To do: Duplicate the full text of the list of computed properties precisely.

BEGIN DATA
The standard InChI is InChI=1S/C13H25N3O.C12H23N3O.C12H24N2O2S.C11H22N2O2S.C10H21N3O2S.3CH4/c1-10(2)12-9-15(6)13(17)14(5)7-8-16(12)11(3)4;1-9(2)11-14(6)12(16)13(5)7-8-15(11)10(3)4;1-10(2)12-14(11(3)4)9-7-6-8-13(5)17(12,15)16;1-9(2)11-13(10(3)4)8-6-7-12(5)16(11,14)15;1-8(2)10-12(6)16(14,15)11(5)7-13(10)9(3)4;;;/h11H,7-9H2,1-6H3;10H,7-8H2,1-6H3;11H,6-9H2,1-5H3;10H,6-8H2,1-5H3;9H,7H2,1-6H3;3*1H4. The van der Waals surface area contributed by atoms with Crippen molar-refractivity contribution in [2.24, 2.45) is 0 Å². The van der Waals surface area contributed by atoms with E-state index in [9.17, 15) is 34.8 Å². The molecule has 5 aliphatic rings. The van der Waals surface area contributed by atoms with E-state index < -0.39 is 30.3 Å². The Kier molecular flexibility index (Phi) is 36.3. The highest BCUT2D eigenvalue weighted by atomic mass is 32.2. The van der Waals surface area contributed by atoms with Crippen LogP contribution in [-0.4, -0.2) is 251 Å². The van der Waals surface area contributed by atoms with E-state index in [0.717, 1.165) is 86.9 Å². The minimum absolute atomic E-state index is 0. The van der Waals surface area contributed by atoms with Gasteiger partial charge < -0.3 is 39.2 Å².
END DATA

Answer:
The standard InChI is InChI=1S/C13H25N3O.C12H23N3O.C12H24N2O2S.C11H22N2O2S.C10H21N3O2S.3CH4/c1-10(2)12-9-15(6)13(17)14(5)7-8-16(12)11(3)4;1-9(2)11-14(6)12(16)13(5)7-8-15(11)10(3)4;1-10(2)12-14(11(3)4)9-7-6-8-13(5)17(12,15)16;1-9(2)11-13(10(3)4)8-6-7-12(5)16(11,14)15;1-8(2)10-12(6)16(14,15)11(5)7-13(10)9(3)4;;;/h11H,7-9H2,1-6H3;10H,7-8H2,1-6H3;11H,6-9H2,1-5H3;10H,6-8H2,1-5H3;9H,7H2,1-6H3;3*1H4. The van der Waals surface area contributed by atoms with Crippen molar-refractivity contribution in [2.24, 2.45) is 0 Å². The van der Waals surface area contributed by atoms with E-state index in [9.17, 15) is 34.8 Å². The molecule has 5 aliphatic rings. The van der Waals surface area contributed by atoms with E-state index < -0.39 is 30.3 Å². The Kier molecular flexibility index (Phi) is 36.3. The highest BCUT2D eigenvalue weighted by atomic mass is 32.2. The van der Waals surface area contributed by atoms with Crippen LogP contribution in [-0.4, -0.2) is 251 Å². The van der Waals surface area contributed by atoms with E-state index in [0.717, 1.165) is 86.9 Å². The minimum absolute atomic E-state index is 0. The van der Waals surface area contributed by atoms with Gasteiger partial charge < -0.3 is 39.2 Å².